Funny thing is cars and gasoline should be much more expensive then they are. The cost of our environmental degradation that can be laid on the feet of oversized ego driven private transport should be added on to sales price.

    But then, that would be us admitting that our 'lifestyle' ain't affordable and no one would like that, be they blue, red, green, black or yellow with purple dots.

    • gsays 2.1

      Do you live in a city or large town Sabine?

      The reason I ask is there are lots of us, that live rurally that do not have access to public transport.

      I suppose that is the reason why you have said that fuel isn't expensive enough.

      However, I see a parallel between that arguement and 'if you cant afford to live in Auckland move out'. Regardless of circumstances, family, obligations etc.

      • lprent 2.1.1

        However, I see a parallel between that arguement and ‘if you cant afford to live in Auckland move out’. Regardless of circumstances, family, obligations etc.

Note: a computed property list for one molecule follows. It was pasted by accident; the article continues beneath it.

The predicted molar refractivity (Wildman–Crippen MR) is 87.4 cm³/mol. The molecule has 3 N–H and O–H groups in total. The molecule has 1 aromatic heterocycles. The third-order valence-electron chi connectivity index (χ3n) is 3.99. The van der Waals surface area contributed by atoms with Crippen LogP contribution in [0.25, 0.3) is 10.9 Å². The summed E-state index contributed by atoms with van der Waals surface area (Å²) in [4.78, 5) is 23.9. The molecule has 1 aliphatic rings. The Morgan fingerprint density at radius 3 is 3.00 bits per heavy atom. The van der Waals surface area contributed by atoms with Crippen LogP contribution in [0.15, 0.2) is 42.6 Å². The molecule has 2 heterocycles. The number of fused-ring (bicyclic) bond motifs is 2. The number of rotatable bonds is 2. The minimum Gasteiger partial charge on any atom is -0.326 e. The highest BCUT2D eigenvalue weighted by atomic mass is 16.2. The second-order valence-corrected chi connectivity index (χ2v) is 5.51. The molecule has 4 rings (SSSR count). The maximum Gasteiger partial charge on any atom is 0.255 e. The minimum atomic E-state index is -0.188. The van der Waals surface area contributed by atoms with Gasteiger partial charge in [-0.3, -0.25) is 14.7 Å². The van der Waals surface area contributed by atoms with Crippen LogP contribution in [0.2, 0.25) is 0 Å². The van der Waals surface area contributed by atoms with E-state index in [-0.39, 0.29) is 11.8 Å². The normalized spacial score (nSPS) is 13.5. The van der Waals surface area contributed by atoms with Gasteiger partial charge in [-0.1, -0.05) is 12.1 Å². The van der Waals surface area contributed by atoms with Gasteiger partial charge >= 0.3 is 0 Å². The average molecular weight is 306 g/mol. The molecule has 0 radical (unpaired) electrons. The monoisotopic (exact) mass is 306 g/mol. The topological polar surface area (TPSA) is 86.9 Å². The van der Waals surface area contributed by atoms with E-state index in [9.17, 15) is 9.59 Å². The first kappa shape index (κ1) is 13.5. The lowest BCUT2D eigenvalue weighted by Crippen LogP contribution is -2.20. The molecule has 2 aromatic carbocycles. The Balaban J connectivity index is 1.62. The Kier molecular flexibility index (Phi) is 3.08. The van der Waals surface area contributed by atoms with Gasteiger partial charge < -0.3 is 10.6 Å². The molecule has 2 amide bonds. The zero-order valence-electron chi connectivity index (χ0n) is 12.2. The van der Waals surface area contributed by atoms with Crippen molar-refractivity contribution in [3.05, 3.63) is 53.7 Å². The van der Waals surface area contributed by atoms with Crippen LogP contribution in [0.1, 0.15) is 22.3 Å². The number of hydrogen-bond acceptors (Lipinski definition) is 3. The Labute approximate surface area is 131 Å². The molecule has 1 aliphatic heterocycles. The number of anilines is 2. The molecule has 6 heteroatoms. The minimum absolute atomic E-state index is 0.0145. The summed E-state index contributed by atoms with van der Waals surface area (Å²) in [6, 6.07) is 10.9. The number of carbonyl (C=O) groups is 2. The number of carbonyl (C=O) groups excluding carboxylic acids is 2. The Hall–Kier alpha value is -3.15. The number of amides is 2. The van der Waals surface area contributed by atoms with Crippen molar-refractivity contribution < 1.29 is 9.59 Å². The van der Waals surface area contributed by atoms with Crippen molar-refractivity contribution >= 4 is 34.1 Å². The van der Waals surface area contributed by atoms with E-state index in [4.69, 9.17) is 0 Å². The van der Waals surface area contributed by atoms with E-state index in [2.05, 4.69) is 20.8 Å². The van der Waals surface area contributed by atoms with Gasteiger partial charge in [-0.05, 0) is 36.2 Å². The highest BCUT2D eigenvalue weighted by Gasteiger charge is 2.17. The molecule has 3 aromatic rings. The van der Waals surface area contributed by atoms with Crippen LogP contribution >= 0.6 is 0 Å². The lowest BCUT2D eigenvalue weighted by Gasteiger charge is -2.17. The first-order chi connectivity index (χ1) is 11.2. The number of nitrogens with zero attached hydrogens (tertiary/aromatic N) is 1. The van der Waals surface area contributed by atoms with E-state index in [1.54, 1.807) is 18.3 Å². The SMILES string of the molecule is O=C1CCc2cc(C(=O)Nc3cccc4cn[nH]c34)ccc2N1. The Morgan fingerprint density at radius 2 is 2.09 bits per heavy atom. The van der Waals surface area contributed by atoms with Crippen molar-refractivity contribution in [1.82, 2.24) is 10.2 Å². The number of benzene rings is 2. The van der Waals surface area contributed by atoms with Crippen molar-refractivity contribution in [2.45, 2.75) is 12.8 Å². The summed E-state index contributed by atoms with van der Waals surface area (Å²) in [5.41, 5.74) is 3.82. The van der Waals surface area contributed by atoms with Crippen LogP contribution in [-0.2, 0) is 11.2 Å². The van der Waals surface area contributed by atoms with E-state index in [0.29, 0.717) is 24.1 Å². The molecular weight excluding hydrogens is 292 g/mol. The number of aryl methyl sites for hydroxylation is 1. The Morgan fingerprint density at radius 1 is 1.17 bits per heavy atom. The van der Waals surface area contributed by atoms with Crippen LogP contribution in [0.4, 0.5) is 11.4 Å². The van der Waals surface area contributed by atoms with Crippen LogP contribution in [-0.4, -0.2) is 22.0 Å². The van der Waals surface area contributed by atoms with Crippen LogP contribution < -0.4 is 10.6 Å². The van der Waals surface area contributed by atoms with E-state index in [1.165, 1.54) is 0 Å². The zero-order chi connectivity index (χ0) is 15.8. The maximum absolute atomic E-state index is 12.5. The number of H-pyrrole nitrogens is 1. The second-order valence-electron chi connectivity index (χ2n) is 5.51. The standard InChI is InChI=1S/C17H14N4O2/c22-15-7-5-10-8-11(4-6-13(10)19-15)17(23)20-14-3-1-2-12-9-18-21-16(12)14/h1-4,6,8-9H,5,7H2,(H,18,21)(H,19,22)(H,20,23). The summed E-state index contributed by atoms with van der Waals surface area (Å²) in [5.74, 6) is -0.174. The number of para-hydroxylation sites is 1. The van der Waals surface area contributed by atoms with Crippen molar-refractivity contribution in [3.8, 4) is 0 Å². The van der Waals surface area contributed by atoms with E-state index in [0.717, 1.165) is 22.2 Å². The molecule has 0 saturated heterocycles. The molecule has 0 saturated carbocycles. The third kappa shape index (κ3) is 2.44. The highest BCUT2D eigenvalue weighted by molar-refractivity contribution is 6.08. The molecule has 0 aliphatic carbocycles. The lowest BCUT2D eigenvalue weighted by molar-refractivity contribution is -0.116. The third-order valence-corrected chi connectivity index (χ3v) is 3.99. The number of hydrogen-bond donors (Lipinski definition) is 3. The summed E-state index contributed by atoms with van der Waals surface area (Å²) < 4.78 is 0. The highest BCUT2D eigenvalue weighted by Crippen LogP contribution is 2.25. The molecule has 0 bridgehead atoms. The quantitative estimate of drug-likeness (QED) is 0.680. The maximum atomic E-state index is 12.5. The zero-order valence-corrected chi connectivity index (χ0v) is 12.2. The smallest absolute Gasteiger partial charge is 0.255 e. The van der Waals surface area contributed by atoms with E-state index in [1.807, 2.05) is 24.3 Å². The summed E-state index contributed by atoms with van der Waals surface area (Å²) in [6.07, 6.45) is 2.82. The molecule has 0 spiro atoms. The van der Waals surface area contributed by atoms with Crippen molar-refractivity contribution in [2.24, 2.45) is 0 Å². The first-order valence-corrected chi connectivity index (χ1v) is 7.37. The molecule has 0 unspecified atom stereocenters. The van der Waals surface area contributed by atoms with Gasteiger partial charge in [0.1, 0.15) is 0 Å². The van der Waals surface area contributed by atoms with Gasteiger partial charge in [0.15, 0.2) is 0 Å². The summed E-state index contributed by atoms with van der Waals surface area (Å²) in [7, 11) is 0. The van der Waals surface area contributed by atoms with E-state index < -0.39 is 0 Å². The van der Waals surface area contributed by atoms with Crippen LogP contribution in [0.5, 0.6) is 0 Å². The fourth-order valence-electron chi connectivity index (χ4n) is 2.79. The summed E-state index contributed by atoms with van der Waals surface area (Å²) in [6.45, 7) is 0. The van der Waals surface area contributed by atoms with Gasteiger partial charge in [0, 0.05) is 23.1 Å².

Personally I live in Suvkland because of the type of work I can do here. The only other place in NZ that has a concentration of engineering and programming skills aimed at exports is in ChCh and it is pretty small by comparison. Everywhere else in NZ has ag best only a couple of employers and a need to move cities everytime I need a new project to work on.

        And I am really uninterested in projects that do more than about 5% of their full run business in NZ. It is a great place to prototype. Too small a market.

        • Instauration 2.1.1.1

          Yes Lynn

          Auckland is certainly a magnet for people with the skills of your profession.

          But what is Auckland ?

          Just a Bazley imposed agglomeration of entities, that would otherwise prevail and prosper – with no mandate for such imposition.

          [deleted]

          Oscar and Maria lament the passing of their father.

          Goodness will always Win.

        • Instauration 2.1.1.2

          Lynn – do you provide services – in any way – to/for/contractually [deleted]

          Just asking ?

          • lprent 2.1.1.2.1

            Ummm… That sounds like a question you want to ask me via email. It violates site policy about harassment – which we get a bit sensitive about after seeing Cameron Slater in action.

            I tend to be a bit more extreme and very legal about it. Which is among one of the many reasons that Cameron is now bankrupt. He once attempted to attack me via one of my previous employers.